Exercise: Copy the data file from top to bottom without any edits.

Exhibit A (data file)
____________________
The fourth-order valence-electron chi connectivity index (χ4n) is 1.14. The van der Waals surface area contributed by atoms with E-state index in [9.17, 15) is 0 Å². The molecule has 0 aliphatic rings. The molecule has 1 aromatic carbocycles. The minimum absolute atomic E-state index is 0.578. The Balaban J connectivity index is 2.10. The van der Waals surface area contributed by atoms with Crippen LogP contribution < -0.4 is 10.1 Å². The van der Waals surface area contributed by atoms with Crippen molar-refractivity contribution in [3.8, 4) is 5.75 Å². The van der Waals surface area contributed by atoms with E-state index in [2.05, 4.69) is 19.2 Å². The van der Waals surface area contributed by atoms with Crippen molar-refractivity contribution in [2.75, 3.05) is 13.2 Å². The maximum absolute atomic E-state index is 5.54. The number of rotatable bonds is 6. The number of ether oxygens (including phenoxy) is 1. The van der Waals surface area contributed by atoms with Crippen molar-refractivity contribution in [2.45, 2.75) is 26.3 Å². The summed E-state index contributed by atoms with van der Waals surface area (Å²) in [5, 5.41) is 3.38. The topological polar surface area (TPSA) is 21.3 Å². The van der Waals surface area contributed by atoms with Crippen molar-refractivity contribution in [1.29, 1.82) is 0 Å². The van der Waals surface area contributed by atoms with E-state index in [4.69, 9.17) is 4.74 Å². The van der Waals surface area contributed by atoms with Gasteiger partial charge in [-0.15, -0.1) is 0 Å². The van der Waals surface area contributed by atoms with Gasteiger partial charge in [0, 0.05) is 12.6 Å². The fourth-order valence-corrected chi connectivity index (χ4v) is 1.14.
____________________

The fourth-order valence-electron chi connectivity index (χ4n) is 1.14. The van der Waals surface area contributed by atoms with E-state index in [9.17, 15) is 0 Å². The molecule has 0 aliphatic rings. The molecule has 1 aromatic carbocycles. The minimum absolute atomic E-state index is 0.578. The Balaban J connectivity index is 2.10. The van der Waals surface area contributed by atoms with Crippen LogP contribution < -0.4 is 10.1 Å². The van der Waals surface area contributed by atoms with Crippen molar-refractivity contribution in [3.8, 4) is 5.75 Å². The van der Waals surface area contributed by atoms with E-state index in [2.05, 4.69) is 19.2 Å². The van der Waals surface area contributed by atoms with Crippen molar-refractivity contribution in [2.75, 3.05) is 13.2 Å². The maximum absolute atomic E-state index is 5.54. The number of rotatable bonds is 6. The number of ether oxygens (including phenoxy) is 1. The van der Waals surface area contributed by atoms with Crippen molar-refractivity contribution in [2.45, 2.75) is 26.3 Å². The summed E-state index contributed by atoms with van der Waals surface area (Å²) in [5, 5.41) is 3.38. The topological polar surface area (TPSA) is 21.3 Å². The van der Waals surface area contributed by atoms with Crippen molar-refractivity contribution in [1.29, 1.82) is 0 Å². The van der Waals surface area contributed by atoms with E-state index in [4.69, 9.17) is 4.74 Å². The van der Waals surface area contributed by atoms with Gasteiger partial charge in [-0.15, -0.1) is 0 Å². The van der Waals surface area contributed by atoms with Gasteiger partial charge in [0, 0.05) is 12.6 Å². The fourth-order valence-corrected chi connectivity index (χ4v) is 1.14.